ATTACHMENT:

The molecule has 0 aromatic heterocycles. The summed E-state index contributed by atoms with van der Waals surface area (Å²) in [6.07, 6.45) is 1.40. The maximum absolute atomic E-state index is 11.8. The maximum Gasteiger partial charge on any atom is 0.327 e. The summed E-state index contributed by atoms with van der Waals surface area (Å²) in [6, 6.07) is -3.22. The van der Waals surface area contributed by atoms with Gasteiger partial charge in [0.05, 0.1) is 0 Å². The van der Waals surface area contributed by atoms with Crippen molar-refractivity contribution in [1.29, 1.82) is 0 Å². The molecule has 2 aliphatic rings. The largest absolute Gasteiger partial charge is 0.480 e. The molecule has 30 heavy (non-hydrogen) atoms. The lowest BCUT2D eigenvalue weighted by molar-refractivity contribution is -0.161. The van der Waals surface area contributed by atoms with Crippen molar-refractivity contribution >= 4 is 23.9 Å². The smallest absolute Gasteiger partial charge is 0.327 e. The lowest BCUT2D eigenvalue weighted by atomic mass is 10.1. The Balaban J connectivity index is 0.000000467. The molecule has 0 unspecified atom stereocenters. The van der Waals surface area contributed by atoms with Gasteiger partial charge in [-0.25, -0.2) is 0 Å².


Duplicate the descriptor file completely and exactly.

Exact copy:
The molecule has 0 aromatic heterocycles. The summed E-state index contributed by atoms with van der Waals surface area (Å²) in [6.07, 6.45) is 1.40. The maximum absolute atomic E-state index is 11.8. The maximum Gasteiger partial charge on any atom is 0.327 e. The summed E-state index contributed by atoms with van der Waals surface area (Å²) in [6, 6.07) is -3.22. The van der Waals surface area contributed by atoms with Gasteiger partial charge in [0.05, 0.1) is 0 Å². The van der Waals surface area contributed by atoms with Crippen molar-refractivity contribution in [1.29, 1.82) is 0 Å². The molecule has 2 aliphatic rings. The largest absolute Gasteiger partial charge is 0.480 e. The molecule has 30 heavy (non-hydrogen) atoms. The lowest BCUT2D eigenvalue weighted by molar-refractivity contribution is -0.161. The van der Waals surface area contributed by atoms with Crippen molar-refractivity contribution >= 4 is 23.9 Å². The smallest absolute Gasteiger partial charge is 0.327 e. The lowest BCUT2D eigenvalue weighted by atomic mass is 10.1. The Balaban J connectivity index is 0.000000467. The molecule has 0 unspecified atom stereocenters. The van der Waals surface area contributed by atoms with Gasteiger partial charge in [-0.25, -0.2) is 0 Å².